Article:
Malkinson and McCarthy: The shock and surrealism of captivity

Both Andrew Malkinson and John McCarthy have been deprived of their liberty. One spent 17 years in prison for a crime he didn’t commit, the other was held hostage for more than five years.

When he was invited to guest edit Radio 4’s Today programme, Mr Malkinson asked to meet Mr McCarthy. Face-to-face they discussed the “shock and surreality” of having been prisoners.

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From the confines of his British prison cell, Andrew Malkinson would lose himself in astronomy books.

“What’s it like to be a light beam, travelling for over 1,000 years to get somewhere?” he would wonder.

He said reading would offer some brief escape from the grim reality of being behind bars after being wrongfully convicted of rape.

“You can bang on the walls, you can scream and it won’t make any difference… so you retreat into your own mental space,” the 57 year old said.

He was released in 2020 on a strict life licence, but it would take another three years until he was finally cleared by the Court of Appeal. Advances in forensic testing had linked another man to the crime.

Andrew Malkinson, who served 17 years in prison for a rape he did not commit, reads a statement outside the Royal Courts of Justice in London, after being cleared by the Court of Appeal.
Image caption,Andrew Malkinson was cleared by the Court of Appeal after new DNA evidence was discovered

Books were more of a rarity for John McCarthy, a journalist who was held hostage in Lebanon between 1986 and 1991. But, occasionally, one would land in his cell with a welcome thud.

Once his captors had left, he was allowed to pull his blindfold down and would eagerly take a look. “If you got a thick book, that would be brilliant,” he said.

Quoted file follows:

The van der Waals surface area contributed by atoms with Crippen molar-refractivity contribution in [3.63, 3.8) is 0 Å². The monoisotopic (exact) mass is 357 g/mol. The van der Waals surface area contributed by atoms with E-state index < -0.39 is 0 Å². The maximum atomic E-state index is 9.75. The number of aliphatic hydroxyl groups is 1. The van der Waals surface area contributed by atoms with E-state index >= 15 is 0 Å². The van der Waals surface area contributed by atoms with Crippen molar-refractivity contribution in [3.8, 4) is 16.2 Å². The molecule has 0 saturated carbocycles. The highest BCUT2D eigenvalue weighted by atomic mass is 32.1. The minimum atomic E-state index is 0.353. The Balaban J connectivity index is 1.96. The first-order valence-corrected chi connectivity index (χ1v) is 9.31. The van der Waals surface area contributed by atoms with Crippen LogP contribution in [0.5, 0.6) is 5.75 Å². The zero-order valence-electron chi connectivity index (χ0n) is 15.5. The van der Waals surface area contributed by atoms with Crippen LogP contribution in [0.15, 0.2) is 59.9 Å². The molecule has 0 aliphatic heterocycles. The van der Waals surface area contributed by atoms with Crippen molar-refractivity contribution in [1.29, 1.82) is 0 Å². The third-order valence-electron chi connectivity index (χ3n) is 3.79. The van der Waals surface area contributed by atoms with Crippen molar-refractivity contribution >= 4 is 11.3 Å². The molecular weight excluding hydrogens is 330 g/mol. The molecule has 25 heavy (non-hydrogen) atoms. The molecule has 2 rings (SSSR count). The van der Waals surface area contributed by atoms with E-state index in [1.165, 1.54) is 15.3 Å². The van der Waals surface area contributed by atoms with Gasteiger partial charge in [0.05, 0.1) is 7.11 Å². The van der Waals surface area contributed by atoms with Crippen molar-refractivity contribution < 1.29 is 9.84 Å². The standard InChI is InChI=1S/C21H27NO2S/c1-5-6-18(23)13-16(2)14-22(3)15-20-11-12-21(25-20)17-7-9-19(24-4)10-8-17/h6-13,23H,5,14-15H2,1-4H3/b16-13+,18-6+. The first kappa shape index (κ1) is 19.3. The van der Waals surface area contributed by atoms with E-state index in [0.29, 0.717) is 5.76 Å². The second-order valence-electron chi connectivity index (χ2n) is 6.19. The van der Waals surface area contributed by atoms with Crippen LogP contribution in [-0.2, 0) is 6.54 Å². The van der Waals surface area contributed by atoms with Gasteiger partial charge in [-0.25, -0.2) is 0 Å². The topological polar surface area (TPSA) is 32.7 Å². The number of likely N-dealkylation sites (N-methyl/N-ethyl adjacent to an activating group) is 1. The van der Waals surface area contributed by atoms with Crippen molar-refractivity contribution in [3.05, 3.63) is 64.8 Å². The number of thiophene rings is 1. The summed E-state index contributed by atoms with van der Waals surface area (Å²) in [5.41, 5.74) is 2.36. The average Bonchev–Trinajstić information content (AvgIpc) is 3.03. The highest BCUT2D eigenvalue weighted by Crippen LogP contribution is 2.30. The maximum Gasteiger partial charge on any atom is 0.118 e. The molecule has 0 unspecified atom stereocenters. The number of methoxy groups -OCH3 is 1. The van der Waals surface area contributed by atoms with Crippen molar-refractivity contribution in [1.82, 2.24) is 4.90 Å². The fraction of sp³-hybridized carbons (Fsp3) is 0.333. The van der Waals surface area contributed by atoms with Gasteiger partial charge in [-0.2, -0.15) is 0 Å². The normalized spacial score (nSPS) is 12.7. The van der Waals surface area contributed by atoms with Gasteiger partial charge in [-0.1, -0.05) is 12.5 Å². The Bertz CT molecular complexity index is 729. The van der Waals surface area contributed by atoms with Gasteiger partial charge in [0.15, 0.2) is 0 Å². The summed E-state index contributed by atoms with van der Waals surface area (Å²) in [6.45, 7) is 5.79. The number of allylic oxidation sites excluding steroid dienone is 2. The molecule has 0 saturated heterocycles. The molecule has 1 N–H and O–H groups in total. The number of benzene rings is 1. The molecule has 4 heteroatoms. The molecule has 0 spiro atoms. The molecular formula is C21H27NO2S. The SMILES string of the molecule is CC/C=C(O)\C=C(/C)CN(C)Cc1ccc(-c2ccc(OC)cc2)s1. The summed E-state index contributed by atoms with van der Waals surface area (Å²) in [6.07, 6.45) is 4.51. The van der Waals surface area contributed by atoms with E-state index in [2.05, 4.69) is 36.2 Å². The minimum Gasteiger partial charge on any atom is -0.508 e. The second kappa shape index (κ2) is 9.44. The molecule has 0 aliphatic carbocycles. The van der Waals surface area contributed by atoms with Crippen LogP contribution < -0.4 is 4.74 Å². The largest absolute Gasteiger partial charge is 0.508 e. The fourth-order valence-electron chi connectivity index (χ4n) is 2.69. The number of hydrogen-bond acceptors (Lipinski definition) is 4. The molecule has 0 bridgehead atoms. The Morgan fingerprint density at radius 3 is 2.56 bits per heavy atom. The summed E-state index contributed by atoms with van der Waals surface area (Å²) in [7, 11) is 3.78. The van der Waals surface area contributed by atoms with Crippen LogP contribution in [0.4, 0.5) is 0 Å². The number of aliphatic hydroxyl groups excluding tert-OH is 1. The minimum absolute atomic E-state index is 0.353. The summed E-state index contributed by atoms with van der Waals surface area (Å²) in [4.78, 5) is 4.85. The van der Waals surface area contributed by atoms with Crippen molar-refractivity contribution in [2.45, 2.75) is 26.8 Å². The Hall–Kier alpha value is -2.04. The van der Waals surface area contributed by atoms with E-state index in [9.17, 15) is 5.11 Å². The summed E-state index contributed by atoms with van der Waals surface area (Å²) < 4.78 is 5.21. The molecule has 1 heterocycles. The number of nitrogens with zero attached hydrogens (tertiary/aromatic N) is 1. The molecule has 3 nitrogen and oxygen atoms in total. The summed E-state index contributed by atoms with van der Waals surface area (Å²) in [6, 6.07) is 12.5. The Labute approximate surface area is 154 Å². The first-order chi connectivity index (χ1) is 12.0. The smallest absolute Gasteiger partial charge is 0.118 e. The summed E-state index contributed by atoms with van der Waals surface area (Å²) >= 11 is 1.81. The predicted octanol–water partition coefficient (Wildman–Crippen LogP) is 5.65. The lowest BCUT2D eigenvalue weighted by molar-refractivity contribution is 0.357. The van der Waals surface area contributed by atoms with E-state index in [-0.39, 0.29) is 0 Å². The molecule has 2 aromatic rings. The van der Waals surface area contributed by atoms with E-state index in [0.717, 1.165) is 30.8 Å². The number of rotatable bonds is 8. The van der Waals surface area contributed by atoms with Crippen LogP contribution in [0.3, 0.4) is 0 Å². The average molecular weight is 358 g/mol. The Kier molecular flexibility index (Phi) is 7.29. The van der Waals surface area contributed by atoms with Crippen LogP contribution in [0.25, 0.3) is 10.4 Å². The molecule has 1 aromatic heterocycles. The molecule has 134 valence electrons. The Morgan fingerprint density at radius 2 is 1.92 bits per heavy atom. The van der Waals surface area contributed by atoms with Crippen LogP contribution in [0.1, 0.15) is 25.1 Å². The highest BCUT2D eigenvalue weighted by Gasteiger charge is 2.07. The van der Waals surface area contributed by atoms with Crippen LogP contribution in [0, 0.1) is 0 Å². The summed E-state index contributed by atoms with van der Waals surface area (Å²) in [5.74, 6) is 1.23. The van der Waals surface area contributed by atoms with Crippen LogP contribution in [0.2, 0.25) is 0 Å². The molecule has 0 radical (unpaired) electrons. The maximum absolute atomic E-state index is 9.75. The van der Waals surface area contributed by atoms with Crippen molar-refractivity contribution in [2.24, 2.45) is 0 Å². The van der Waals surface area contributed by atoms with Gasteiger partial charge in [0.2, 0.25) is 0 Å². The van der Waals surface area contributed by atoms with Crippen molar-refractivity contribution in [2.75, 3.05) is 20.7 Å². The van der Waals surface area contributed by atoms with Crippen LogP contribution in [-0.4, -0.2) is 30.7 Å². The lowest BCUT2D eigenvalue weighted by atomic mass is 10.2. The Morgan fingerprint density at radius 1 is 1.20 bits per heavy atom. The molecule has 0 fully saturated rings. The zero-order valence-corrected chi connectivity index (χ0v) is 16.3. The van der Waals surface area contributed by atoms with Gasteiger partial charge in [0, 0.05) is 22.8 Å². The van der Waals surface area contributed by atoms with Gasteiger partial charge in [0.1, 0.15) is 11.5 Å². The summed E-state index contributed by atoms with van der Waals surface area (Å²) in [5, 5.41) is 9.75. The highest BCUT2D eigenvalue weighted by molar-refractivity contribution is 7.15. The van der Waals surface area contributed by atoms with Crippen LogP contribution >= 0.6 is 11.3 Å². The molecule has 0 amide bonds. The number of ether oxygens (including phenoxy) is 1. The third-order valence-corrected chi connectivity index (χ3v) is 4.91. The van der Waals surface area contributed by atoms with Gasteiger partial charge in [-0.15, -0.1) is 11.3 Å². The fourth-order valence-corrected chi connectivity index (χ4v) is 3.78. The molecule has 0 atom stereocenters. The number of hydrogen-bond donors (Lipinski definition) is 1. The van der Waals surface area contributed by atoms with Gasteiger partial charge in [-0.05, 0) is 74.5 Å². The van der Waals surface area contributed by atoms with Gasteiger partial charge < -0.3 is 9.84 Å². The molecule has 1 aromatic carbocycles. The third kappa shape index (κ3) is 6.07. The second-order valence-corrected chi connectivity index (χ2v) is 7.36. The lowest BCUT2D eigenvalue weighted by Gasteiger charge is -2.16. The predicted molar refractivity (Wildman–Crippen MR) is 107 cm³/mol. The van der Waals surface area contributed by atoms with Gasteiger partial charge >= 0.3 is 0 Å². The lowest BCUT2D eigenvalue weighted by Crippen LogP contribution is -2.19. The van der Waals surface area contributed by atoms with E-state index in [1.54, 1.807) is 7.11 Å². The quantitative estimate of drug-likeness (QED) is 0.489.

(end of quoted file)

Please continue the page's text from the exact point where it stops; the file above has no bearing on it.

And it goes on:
At one point he got the novel Vanity Fair, which he described as “a treasured possession”. Mr McCarthy and his cellmate Brian Keenan eagerly read the hefty tome as quickly as possible, knowing it could be snatched away again at any moment.

“To lose yourself into a story was amazing,” he said.

Less popular was a copy of “The Complete Guide to Breastfeeding”. “I think Brian read it, I’m afraid I didn’t,” Mr McCarthy explained.

‘This cannot be happening to me’

During their conversation, Mr Malkinson and Mr McCarthy discussed how surreal it felt to be held prisoner while knowing they had done nothing wrong.

Both men described repeatedly thinking, “this cannot be happening to me”.

As the civil war in Lebanon escalated, Mr McCarthy had been trying to get to the airport to fly home when he was bundled out of the car at gunpoint by Islamic Jihad militants.

He described how his initial “bubble of denial” was punctured by “a sense of dread and shock” once he was left alone in a filthy underground cell.

“I realised there is no handle on the inside of a cell door… and that really hit me,” he said.

John McCarthy arrives in the UK in 1991 after being held hostage in Lebanon for five years
Image caption,John McCarthy was released after five years in captivity – he is the UK’s longest-held hostage